Dear, “Less-Than-Generous” Tipper
This is a letter to the world of customers from a voice of the service industry. To the people who were less than pleased, blissfully unaware of their poor skills with a tip calculator, and to the people that just didn’t understand how much these little gratuity offerings mean to us.
I wanted to address this to you all because, well, I am in awe of some of your dining out manners. I am a relatively new server, but no stranger to the world of serving and restaurant life. For I have many friends in this industry, past jobs that worked closely with servers, and parents that liked to take a day off from cooking every once and a while to enjoy a nice meal out. I have heard, seen, and now experienced what it is like to have someone tip you well, but I have now also experienced the unfortunate moments of receiving a tip that is, lets say, not up to par.
And, being the delightful server that I am, I am going to take responsibility for this terrible habit that you all have seemed to adopt. It is not your fault that you left your table leaving only 5% for me, that your eyes were okay with watching you sign such a minuscule amount on your check, or that your hands consciously reached for one dollar out of your wallet when the total amount tempted you to leave five.
In fact, I would like to apologize.
I am sorry that you were not satisfied.
It pains me to see that you were obviously not impressed with my efforts. I am deeply regretful that I was unable to meet your expectations in the midst of my constant laps around the restaurant, catering to the other 6 tables that had depended on my service as well. I am appalled at myself that I disappointed you when I double-checked with a bartender when you asked me a question regarding the inventory of a beer I almost never order, just to make sure I was giving you correct information. I am disappointed in myself for even entertaining the thought of asking you if you were okay before the food arrived at your table, because your facial expressions clearly did not reflect a satisfied customer. And, even though everything that you ordered came out correctly and in a timely fashion, I apologize that you still did not think that my delivery of your food and drink met your expectations.
I am sorry that you had no clue what you left me was almost insulting.
Who am I to get angry at someone who does not know proper tipping form? It pains me that you left your house without extra cash in your pocket, or the sense to transfer an extra couple of bucks into your account, even though you knew you were going out to eat four hours ago. I can’t help but feel sympathy for you in the fact that you felt like anything below 15% is a good donation to my cause, especially after you made such a positive fuss over my service. I am deeply sorry that you thought tipping based off of the total AFTER coupons, discounts, deals, and gift cards wasn’t going to crush my soul into a tiny little ball and make me want to throw your leftover plate of fries at you.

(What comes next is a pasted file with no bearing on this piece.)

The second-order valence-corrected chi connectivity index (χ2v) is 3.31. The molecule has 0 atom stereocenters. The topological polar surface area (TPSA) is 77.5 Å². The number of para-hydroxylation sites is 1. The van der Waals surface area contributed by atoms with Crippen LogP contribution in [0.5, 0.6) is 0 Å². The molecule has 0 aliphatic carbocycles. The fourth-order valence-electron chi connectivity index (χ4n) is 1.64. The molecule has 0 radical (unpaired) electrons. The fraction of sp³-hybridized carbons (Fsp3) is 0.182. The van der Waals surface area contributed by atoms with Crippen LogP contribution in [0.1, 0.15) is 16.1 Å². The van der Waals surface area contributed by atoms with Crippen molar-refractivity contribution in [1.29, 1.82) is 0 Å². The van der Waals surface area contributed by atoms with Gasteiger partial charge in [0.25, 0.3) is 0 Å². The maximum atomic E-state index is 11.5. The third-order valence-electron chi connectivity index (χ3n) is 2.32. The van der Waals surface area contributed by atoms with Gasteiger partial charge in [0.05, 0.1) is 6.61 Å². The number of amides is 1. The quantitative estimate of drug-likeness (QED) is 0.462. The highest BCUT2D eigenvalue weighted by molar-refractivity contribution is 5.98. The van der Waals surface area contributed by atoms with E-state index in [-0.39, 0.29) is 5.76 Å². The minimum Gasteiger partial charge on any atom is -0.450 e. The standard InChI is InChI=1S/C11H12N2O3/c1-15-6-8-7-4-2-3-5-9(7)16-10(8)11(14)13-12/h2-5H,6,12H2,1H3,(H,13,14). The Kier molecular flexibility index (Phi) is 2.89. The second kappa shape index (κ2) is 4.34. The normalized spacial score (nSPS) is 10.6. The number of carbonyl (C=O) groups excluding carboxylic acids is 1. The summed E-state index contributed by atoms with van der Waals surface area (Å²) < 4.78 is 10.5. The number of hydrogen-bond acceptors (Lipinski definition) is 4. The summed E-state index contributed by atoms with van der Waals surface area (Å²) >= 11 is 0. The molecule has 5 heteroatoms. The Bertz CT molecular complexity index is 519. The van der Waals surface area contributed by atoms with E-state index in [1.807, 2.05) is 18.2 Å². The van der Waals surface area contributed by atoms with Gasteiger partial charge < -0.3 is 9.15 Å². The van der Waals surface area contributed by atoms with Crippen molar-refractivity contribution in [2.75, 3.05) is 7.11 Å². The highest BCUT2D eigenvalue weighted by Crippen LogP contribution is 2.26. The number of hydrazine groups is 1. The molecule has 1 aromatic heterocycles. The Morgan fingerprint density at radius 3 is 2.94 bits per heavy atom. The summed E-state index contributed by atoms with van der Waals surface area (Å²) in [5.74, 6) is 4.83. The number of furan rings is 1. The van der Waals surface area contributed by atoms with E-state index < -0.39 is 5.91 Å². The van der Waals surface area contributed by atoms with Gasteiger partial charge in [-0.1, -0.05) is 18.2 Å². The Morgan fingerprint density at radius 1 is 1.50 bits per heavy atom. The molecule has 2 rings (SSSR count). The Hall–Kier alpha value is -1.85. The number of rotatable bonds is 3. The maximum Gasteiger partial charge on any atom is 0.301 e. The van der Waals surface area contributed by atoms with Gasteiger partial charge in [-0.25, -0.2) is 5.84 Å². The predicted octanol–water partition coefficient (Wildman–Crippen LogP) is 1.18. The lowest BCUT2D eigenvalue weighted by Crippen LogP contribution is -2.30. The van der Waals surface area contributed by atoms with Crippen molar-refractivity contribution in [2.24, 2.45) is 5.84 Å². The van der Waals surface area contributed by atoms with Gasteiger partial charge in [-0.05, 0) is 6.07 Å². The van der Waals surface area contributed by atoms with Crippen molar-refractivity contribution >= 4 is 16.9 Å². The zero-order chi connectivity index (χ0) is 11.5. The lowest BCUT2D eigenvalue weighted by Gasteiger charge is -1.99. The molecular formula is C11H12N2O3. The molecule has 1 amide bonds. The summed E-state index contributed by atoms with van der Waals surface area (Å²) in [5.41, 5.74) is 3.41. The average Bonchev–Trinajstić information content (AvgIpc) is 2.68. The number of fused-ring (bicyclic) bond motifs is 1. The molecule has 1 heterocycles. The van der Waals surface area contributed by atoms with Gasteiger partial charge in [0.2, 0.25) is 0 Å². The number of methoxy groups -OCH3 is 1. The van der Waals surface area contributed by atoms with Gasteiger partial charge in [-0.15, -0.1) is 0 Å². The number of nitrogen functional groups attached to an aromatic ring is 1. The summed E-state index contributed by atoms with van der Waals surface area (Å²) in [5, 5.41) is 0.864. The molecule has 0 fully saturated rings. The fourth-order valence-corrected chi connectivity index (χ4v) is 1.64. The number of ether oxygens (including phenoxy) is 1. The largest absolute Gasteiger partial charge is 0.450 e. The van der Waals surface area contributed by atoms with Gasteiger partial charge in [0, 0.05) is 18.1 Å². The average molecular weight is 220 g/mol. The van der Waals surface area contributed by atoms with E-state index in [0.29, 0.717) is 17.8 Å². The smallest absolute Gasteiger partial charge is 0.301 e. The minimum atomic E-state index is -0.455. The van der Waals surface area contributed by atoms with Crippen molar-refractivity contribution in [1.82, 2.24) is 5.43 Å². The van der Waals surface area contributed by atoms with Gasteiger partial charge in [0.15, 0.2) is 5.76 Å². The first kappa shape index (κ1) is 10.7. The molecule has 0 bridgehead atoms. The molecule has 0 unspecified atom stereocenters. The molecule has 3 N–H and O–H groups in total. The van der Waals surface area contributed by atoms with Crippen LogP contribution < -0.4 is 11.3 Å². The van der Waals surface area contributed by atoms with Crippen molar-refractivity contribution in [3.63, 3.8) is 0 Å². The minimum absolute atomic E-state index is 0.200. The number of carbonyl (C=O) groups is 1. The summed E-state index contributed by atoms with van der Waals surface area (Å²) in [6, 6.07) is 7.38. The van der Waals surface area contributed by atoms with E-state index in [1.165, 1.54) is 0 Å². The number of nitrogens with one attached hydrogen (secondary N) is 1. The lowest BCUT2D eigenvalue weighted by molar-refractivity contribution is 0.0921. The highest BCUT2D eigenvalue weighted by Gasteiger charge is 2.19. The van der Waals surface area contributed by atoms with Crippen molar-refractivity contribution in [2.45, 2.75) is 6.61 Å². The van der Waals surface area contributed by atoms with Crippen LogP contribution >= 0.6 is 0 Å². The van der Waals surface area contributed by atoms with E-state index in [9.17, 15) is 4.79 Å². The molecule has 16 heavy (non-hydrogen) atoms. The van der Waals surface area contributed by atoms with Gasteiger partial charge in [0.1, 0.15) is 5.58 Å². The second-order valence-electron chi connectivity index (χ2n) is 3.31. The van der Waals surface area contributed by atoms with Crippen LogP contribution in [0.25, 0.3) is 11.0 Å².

So, I would like to thank you less than generous tipper.
Thank you for teaching me that life is not going to be perfect. That people in this world will not always recognize your efforts with a pat on the back or a gold star on your collar. One of the hardest lessons of life is that sometimes, your hard work will go completely unnoticed. That, even though everyone makes mistakes and the true test of strength is to learn and keep trying, people will only see the faults and treat you like a failure. You have helped me grow as an adult, taught me that people aren’t always very understanding of where you’re coming from or what you’re dealing with in your life, and that sometimes one job just isn’t enough. You have helped me grow such a thick skin that sometimes I don’t even feel your stares of death from across the room. Now, because of you, a tip over 20% feels like I have won the lottery. I have developed an appreciation for the smaller things in life, like the moment you make rent or can pay a bill without the help of your parents. Seeing that electricity still turn on in my apartment is truly a satisfying sight, and I thank you for that deep feeling of gratitude.
So, please, come in and see me again. We appreciate your service, and we value each and every customer’s feedback.
But, ask for the other server on shift, because I just can’t deal with you anymore.
The Server crying in the walk-in fridge